Matthew Sweet and Susanna Hoffs make some interesting selections on Under The Covers Vol. 3. Some of these tunes were big hits, such as “Our Lips Are Sealed” and “Free Fallin,’” while others are less well known, such as “The Bulrushes.” Most of these tracks are light, fun pop tunes. By the way, this CD’s liner notes feature some silly photographs of Sweet and Hoffs.
They open the disc with an R.E.M. tune, “Sitting Still” (from their 1983 album, Murmur). It’s a fun rendition, and Matthew Sweet does just a bit of a Michael Stipe impression in his vocal approach. They follow that with “Girls Talk,” a song written by Elvis Costello and recorded by Dave Edmunds, who had a hit with it. Susanna Hoffs takes lead vocal duties on this track. This is another bright, fun pop tune.
I’ve been enjoying listening to the dBs lately, and on this disc they cover that band’s “Big Brown Eyes.” It’s a good tune, though at less than two minutes, it’s over so quickly (the original version was short too).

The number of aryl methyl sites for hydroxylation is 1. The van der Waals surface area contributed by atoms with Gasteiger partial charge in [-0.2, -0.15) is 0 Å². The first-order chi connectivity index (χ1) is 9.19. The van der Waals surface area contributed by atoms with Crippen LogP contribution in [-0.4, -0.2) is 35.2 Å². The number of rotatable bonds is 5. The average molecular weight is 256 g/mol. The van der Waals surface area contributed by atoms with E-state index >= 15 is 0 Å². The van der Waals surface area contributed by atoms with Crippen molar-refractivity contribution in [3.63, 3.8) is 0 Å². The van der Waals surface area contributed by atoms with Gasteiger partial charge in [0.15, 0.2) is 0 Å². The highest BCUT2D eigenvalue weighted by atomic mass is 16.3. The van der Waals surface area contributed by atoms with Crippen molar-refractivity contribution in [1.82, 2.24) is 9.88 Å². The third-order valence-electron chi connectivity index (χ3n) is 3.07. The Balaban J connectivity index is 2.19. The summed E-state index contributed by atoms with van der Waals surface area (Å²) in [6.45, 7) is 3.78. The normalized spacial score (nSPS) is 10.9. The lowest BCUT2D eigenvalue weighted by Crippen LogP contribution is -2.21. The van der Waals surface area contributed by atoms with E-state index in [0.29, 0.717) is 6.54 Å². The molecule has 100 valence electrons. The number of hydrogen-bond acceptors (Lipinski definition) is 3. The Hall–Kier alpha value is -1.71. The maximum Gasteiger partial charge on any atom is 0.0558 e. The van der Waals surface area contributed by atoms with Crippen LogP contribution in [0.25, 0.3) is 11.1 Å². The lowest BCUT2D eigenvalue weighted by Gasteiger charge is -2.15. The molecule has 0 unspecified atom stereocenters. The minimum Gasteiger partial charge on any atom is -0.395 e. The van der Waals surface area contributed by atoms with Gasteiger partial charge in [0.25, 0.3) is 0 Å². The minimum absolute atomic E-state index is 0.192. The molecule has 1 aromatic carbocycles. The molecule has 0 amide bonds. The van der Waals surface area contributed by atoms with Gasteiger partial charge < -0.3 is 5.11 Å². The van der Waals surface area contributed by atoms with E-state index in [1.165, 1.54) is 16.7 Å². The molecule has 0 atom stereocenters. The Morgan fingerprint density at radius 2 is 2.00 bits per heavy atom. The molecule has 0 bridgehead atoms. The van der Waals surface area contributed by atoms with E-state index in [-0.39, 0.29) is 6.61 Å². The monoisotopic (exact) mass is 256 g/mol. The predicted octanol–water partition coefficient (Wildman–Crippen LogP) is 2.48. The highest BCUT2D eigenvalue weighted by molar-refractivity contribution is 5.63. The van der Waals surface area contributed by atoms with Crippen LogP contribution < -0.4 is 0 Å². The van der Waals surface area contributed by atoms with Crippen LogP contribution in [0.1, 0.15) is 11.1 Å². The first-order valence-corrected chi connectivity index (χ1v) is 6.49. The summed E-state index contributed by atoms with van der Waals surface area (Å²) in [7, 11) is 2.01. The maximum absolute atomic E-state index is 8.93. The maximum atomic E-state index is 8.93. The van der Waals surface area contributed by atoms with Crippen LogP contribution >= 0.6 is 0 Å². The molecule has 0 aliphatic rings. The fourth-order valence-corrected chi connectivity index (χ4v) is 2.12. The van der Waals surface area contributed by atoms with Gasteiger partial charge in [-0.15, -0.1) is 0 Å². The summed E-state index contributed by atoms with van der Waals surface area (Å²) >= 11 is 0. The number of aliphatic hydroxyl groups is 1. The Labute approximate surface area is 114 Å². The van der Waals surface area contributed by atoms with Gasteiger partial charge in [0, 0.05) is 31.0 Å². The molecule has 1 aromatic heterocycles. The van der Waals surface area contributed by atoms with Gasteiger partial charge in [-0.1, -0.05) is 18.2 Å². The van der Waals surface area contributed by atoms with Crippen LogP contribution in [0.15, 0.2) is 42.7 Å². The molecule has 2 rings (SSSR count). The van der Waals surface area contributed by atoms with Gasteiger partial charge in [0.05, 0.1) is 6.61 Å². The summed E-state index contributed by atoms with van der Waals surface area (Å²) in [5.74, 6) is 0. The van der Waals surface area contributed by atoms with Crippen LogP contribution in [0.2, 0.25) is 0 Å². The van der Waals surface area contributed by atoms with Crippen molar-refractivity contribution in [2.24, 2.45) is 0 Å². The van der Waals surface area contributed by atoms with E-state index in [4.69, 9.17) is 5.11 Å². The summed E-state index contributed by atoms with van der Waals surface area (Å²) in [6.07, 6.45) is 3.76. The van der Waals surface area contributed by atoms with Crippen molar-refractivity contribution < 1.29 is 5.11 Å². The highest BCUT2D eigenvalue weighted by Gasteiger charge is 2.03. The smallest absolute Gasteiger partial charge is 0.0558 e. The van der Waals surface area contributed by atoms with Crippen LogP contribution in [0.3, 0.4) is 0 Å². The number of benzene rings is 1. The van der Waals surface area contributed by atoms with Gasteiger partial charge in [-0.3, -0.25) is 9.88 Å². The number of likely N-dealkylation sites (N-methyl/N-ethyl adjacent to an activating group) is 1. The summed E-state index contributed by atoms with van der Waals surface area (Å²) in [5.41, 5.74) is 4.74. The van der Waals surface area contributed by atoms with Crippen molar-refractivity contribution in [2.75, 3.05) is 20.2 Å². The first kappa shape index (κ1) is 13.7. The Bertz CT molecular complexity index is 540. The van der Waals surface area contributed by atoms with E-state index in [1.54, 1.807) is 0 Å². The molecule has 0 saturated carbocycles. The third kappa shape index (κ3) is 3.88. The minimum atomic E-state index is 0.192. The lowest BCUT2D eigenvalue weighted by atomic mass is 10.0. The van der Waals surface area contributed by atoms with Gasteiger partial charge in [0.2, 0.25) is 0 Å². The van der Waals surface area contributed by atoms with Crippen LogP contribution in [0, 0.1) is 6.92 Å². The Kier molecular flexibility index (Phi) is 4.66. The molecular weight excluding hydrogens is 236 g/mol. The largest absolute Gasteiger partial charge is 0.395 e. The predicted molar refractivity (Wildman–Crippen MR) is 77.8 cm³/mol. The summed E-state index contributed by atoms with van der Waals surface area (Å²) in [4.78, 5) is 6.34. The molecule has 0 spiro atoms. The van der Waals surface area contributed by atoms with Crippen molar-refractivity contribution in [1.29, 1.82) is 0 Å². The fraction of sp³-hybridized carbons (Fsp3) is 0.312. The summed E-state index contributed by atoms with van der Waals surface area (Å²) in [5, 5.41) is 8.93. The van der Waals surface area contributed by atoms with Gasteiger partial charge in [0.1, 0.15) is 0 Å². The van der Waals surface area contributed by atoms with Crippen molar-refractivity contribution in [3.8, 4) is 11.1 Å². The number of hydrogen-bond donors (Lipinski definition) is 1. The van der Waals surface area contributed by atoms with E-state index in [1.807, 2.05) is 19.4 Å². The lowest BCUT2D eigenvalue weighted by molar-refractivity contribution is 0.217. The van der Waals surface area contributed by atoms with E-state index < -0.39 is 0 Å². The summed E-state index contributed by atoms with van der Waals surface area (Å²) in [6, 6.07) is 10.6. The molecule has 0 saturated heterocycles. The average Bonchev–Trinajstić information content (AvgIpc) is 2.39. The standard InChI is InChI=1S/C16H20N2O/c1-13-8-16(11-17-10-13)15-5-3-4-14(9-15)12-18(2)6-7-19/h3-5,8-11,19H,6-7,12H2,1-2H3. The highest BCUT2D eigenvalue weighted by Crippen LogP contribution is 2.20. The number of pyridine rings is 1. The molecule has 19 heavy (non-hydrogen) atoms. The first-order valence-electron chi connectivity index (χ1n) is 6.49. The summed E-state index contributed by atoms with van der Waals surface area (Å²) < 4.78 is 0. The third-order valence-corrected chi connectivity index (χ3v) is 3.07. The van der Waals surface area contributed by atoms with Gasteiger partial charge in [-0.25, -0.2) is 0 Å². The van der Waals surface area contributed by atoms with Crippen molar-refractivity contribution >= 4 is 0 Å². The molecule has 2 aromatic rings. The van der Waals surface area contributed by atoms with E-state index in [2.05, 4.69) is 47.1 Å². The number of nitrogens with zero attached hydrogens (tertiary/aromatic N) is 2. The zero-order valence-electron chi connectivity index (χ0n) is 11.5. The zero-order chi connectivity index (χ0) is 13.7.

Chrissie Hynde is one of those fantastic kick-ass gals of rock, and Susanna Hoffs does a bit of a vocal imitation of her on this cover of The Pretenders tune, “Kid.” I also really dig the way Susanna handles the vocals on Kirsty MacColl’s “They Don’t Know.” “Our Lips Are Sealed” was always one of my favorite Go-Go’s songs, and Susanna adds a rawness, a rough edge to her vocals, which is nice.
Their version of “Free Fallin’” is kind of smooth, but it just doesn’t have the energy and power of the original Tom Petty version. This is one of the weakest tracks. But I love their version of “Save It For Later,” which captures the fun spirit of the original. I’ve always really liked XTC, and these guys do a good job with “Towers Of London,” totally getting the energy of the tune.
CD Track List
- Sitting Still
- Girls Talk
- Big Brown Eyes
- Free Fallin’
- Save It For Later
- They Don’t Know
- The Bulrushes
- Our Lips Are Sealed
- How Soon Is Now
- More than This
- Towers Of London
- Killing Moon
Under The Covers Vol. 3 was released on November 12, 2013 through Shout! Factory.
(Note: I also posted this review on Pop Culture Beast.)